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  1. Hello everyone, I was wondering what is a better tool for drawing, a fountain pen or a dip pen. Let me first tell you what I think: In the case of a dip pens, 1. I can use inks like sumi, india ink or even acrylic inks which cannot be used in fountain pens and thus, a greater variety of ink can be used. 2. It gives a greater line variation. 3. You have to dip your nib again and again after few strokes of line. Now this is off course inconvenient but I also think that this process teaches us to be more patient. 4. You need a greater skill to handle dip pens which I think is good for artist. 5. It's very difficult to do outdoor sketching with dip pens since you have to carry additional things like inkwell, blotting/ tissue paper. To me it is more of a studio medium. 6. Now this is what concerns me the most—the nibs are meant to be disposable. So, only thing permanent is the holder, which is nothing but a stick. Also, I think a lot more ink is wasted while using a dip pen as compared to FP. Therefore, feel its not very sustainable. As for fountain pens, 1. They are much more convenient than a dip pen and hence, doing outdoor sketching is much easier. 2. However, don't give a lot of variation in lines, which makes me question—Can someone create drawings of the same quality of 19th century illustrations with a fountain pen? 3. Most of the fountain pen inks fade with time. The only safe and 'archival ' inks I know are the carbon inks produced by sailor and platinum. Thus, the choice of ink becomes very limited if I want to conserve my work for years. What is your opinion about both kind of pen and what is your preference?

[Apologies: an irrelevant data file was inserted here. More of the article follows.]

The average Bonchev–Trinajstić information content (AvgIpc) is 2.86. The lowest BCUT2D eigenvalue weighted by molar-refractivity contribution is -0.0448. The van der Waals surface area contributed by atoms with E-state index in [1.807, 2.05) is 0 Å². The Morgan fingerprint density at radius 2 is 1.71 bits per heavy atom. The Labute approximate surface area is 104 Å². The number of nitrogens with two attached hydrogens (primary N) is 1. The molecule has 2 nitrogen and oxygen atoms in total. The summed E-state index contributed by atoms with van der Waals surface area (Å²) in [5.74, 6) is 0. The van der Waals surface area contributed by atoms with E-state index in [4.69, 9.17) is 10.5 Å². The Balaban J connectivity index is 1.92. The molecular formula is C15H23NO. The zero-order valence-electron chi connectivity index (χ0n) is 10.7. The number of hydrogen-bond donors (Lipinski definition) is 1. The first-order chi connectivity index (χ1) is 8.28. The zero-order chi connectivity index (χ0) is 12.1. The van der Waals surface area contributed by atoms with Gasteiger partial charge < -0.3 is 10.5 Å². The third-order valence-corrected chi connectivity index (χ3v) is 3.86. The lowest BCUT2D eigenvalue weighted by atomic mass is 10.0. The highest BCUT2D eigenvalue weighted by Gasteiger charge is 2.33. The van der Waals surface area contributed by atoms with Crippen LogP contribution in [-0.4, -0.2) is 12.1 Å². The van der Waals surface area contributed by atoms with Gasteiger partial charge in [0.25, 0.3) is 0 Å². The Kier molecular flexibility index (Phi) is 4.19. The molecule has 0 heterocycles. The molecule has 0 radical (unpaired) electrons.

2. porchcouch

    Hello from Pennsylvania

    Hi! I've been drawing with fountain pens for a few years now! I have drawn with a Pilot Prera almost everyday since I got it in Japan in 2017. This morning I discovered it was missing. It lived a very good life, I haven't lost all hope that it will turn up. I hope it does, I love that pen and have drawn countless things with it. Its always with me. I must push on however, i'm tackling a white whale drawing and I figured what better to draw with than my grail pen. I have a Montegrappa Reminiscence that's been sitting unused for almost a year, I polish it and it has pen cleaner and a converter however the converter doesn't fit, so as well ascertaining knowledge from those more versed than myself, I'd like to figure out how to draw with my lovely pen. It's silver and hexagonal with no markings and amazing threads. I think it's a beauty. Anyway, Thank you for having me, i'm excited to be here! Soso